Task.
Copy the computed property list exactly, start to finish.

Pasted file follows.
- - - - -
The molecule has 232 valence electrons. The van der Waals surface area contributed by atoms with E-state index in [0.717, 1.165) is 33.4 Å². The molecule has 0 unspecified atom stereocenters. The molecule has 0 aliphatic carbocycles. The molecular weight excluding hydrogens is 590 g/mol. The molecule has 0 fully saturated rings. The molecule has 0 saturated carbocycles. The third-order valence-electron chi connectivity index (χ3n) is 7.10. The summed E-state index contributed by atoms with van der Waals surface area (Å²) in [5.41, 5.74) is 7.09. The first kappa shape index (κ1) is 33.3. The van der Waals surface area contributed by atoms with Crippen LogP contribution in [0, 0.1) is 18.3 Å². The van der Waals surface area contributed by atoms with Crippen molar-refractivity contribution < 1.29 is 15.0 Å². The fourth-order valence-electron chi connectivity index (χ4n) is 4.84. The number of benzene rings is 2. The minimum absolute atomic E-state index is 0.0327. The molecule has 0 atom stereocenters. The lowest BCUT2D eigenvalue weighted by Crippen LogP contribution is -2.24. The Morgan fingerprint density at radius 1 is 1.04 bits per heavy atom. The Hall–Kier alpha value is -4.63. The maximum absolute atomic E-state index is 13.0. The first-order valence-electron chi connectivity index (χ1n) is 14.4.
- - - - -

The molecule has 232 valence electrons. The van der Waals surface area contributed by atoms with E-state index in [0.717, 1.165) is 33.4 Å². The molecule has 0 unspecified atom stereocenters. The molecule has 0 aliphatic carbocycles. The molecular weight excluding hydrogens is 590 g/mol. The molecule has 0 fully saturated rings. The molecule has 0 saturated carbocycles. The third-order valence-electron chi connectivity index (χ3n) is 7.10. The summed E-state index contributed by atoms with van der Waals surface area (Å²) in [5.41, 5.74) is 7.09. The first kappa shape index (κ1) is 33.3. The van der Waals surface area contributed by atoms with Crippen LogP contribution in [0, 0.1) is 18.3 Å². The van der Waals surface area contributed by atoms with Crippen molar-refractivity contribution < 1.29 is 15.0 Å². The fourth-order valence-electron chi connectivity index (χ4n) is 4.84. The number of benzene rings is 2. The minimum absolute atomic E-state index is 0.0327. The molecule has 0 atom stereocenters. The lowest BCUT2D eigenvalue weighted by Crippen LogP contribution is -2.24. The Morgan fingerprint density at radius 1 is 1.04 bits per heavy atom. The Hall–Kier alpha value is -4.63. The maximum absolute atomic E-state index is 13.0. The first-order valence-electron chi connectivity index (χ1n) is 14.4.